Secondary Malignancies: Who Is at Risk and Why?

Marijke Vroomen Durning, RN | April 19, 2017
Lucie M. Turcotte, MD, MPH

Lucie M. Turcotte, MD, MPH

The words "You have cancer" have a devastating effect on patients and their families. The diagnosis throws them into a previously unknown world of tests, treatments, and more tests. Once patients have gone into remission and are hopefully cured, they try to go back to their lives and put their cancer experience behind them. Given all they have been through, however, imagine how difficult it must be to hear those words again when a secondary malignancy is diagnosed.

As the population of cancer survivors has grown, so has the risk that patients will develop— and succumb to—a second cancer. An estimated 19% of cancers diagnosed in 2005 to 2009 were found among patients with a prior history of cancer, compared with 9% of diagnoses from 1975 to 1979.1 Among those are secondary malignancies, defined as cancers that are not recurrences of the first malignancy or related to it. The role that the therapy used to treat the first cancer might play in the development of a secondary cancer continues to be a source of clinical investigation.

Anyone who has been treated for cancer is at risk of developing a secondary cancer, but as with most conditions, the possibility is higher in certain groups. The largest at-risk group comprises childhood cancer survivors, who may go on to develop another cancer in adolescence or adulthood. For adults, there is a complex interplay of factors including the type of first and second cancer, patient age, and risk factors including primary cancer treatment, environmental and lifestyle hazards, and genetic susceptibility.1

At-Risk Groups

Many secondary cancers among childhood cancer survivors are known to be related to treatment. However, some also occur because the children may have an underlying genetic predisposition that puts them at higher risk for developing cancer in the first place, Lucie M. Turcotte, MD, MPH, a pediatric hematologist/oncologist and assistant professor in the Division of Pediatric Hematology and Oncology at the University of Minnesota in Minneapolis, said in an interview with OncologyLive®.“We know there are specific genetic syndromes in which children are at higher risk for multiple types of cancers.”

In addition, the cells of growing children tend to be especially susceptible to the effects of radiation, in particular and, to a lesser extent, to the chemotherapy used to treat cancer, Ari VanderWalde, MD, MPH, director of clinical research, West Cancer Center, and associate vice chancellor of research at the University of Tennessee Health Science Center in Memphis, explained in an interview. “It’s one of the reasons that cancer can be cured more often in younger patients, but at the same time because their cells are so susceptible to the effects of these cancer treatments, these cells can mutate more and ultimately develop more cancer.”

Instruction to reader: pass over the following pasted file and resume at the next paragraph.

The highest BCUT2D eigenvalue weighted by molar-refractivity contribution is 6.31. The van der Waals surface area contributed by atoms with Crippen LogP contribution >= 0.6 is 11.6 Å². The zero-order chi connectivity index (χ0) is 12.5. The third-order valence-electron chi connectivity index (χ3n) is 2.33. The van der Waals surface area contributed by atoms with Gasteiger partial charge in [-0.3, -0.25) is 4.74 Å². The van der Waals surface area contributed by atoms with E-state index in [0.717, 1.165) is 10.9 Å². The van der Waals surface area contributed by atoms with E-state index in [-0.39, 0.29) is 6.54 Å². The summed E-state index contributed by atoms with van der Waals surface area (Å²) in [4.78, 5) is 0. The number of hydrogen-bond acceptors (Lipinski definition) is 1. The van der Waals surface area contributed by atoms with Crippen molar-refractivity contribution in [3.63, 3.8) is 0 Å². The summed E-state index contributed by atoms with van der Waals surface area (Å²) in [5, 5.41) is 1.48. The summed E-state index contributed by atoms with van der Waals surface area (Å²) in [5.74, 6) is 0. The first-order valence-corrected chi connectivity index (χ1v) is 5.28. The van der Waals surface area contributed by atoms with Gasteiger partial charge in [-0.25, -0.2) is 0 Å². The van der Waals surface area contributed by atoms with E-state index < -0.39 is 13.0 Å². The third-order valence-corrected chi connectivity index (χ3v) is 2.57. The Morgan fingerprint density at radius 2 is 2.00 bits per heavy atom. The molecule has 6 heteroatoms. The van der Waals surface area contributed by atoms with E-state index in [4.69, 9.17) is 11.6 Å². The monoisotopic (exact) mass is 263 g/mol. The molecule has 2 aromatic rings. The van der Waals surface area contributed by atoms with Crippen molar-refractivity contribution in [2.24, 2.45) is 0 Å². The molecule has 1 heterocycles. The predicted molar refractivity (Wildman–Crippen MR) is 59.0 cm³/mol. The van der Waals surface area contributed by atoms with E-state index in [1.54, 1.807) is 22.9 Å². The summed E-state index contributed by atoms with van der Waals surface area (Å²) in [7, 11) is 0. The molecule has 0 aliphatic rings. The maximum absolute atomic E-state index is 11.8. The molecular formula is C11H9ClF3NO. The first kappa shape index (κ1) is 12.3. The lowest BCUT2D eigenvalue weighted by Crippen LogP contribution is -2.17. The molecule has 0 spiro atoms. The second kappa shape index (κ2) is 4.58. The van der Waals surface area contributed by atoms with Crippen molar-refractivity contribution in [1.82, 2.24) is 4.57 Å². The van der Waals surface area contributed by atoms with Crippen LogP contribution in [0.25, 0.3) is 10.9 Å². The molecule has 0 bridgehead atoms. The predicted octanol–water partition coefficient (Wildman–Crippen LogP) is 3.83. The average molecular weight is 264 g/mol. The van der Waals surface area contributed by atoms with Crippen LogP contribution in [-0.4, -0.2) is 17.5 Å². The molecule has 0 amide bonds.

There is also the obvious reason why child- hood survivors have a higher incidence of second cancers: their age. “Generally, survivors of childhood malignancy have a lot more years of life left, during which they can develop cancer,” VanderWalde said.

Children are not the only patients at risk, however. Adults who have specific types of primary cancer may also go on to develop secondary malignancies, regardless of their age. A systematic review and meta-analysis of 21 studies published in the BMJ in 2016 found that although the absolute rates of developing another cancer were low, patients with prostate cancer who were treated with radiotherapy had a higher risk of developing second malignancies of the bladder, colon, and rectum compared with patients who did not undergo radiation therapy.2 “The odds of a second cancer varied depending on type of radiotherapy: treatment with external beam radiotherapy was consistently associated with increased odds while brachytherapy was not,” Wallis et al wrote.

The location of the original cancer also is important. With prostate cancer, the most common areas for second cancers are in the lower body, but a study of 1257 patients who had squamous cell carcinoma of the head and neck that found the most common secondary malignancy among this group to be cancer of the larynx.3 Patients who had oral cancer also were more likely to develop a secondary cancer in the head and neck or esophagus.3

More specifically, survivors of head and neck cancer had up to a 27% higher risk of having a secondary cancer compared with the general population.4 The most common secondary cancers for this group were lung cancer and esophageal cancer. The most common cancers are of the upper respiratory tract or digestive tract (40% to 59%), lung (31% to 37.5%), and esophagus (9% to 44%).


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